Customer Service | Help | FAQ | PEP-Easy | Report a Data Error | About
:
Login
Tip: To refine your search with the author’s first initial…

PEP-Web Tip of the Day

If you get a large number of results after searching for an article by a specific author, you can refine your search by adding the author’s first initial. For example, try writing “Freud, S.” in the Author box of the Search Tool.

For the complete list of tips, see PEP-Web Tips on the PEP-Web support page.

Wallerstein, R.S. (1993). The Effectiveness Of Psychotherapy And Psychoanalysis: Conceptual Issues And Empirical Work. J. Amer. Psychoanal. Assn., 41S(Supplement):299-312.

(1993). Journal of the American Psychoanalytic Association, 41S(Supplement):299-312

The Effectiveness Of Psychotherapy And Psychoanalysis: Conceptual Issues And Empirical Work

Robert S. Wallerstein, M.D.

The Psychotherapy Research Project (PRP) of the Menninger Foundation was a 30-year effort to follow the treatment careers and subsequent life careers of 42 patients, half in psychoanalysis and half in expressive and supportive psychoanalytic psychotherapies, in order to learn more about what changes take place in these therapies (the outcome question) and how those changes come about (the process question). A major conclusion from the project was that structural change, traditionally regarded as achievable only in insight-aiming expressive-analytic approaches, was also reached often via intrinsically supportive therapeutic modes, and that in fact much of the (structural) change reached in the expressive-analytic therapies—psychoanalysis included—was on the basis of noninterpretive, supportive means within those therapies. Overall, in almost every instance across the range of therapies, the treatment carried more supportive elements than originally intended, and these elements accounted for sustantially more of the changes achieved than originally anticipated. A successor project in San Francisco (PRP-II) is designed to deal more definitively with these findings by defining underlying structural change (which is conceptualized differently within different theoretical perspectives in psychoanalysis) in terms of changes in experience-near observable "psychological capacities," on which adherents of all perspectives can agree, and then creating scales of these (mostly bidirectional) psychological capacities that will yield reliable measures of change over the course of therapy, that can then be more definitively correlated with the therapeutic modes (supportive or expressive-analytic) by which these changes are brought about.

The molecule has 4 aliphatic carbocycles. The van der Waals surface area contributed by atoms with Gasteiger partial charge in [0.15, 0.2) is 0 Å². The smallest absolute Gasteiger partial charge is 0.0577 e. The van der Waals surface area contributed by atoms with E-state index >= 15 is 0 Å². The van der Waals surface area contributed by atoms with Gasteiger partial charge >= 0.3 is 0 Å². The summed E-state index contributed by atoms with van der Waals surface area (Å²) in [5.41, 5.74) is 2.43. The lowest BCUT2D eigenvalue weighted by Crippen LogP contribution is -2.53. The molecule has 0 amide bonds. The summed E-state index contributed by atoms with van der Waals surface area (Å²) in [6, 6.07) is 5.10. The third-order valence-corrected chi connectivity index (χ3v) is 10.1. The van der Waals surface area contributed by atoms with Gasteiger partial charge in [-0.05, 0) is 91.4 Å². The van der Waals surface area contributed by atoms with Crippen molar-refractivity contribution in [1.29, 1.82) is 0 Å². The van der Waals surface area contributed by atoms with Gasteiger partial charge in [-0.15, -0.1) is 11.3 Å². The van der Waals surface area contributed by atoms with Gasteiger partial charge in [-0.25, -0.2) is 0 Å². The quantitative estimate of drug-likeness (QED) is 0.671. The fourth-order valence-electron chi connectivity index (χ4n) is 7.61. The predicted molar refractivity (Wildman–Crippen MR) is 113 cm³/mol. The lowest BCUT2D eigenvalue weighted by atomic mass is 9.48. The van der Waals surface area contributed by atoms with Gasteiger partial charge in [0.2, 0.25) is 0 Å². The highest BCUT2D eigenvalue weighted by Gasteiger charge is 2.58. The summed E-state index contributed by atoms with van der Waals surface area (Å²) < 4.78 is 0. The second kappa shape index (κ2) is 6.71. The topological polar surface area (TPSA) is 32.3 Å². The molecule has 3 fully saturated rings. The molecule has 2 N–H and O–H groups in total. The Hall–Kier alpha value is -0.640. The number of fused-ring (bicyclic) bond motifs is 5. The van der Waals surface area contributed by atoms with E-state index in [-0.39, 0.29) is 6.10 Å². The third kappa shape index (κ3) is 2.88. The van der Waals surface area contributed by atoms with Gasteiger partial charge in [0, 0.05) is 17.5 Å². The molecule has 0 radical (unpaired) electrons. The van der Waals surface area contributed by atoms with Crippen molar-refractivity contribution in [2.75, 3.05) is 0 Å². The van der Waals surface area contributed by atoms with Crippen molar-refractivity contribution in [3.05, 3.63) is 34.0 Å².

[This is a summary or excerpt from the full text of the book or article. The full text of the document is available to subscribers.]

Copyright © 2019, Psychoanalytic Electronic Publishing, ISSN 2472-6982 Customer Service | Help | FAQ | Download PEP Bibliography | Report a Data Error | About

WARNING! This text is printed for personal use. It is copyright to the journal in which it originally appeared. It is illegal to redistribute it in any form.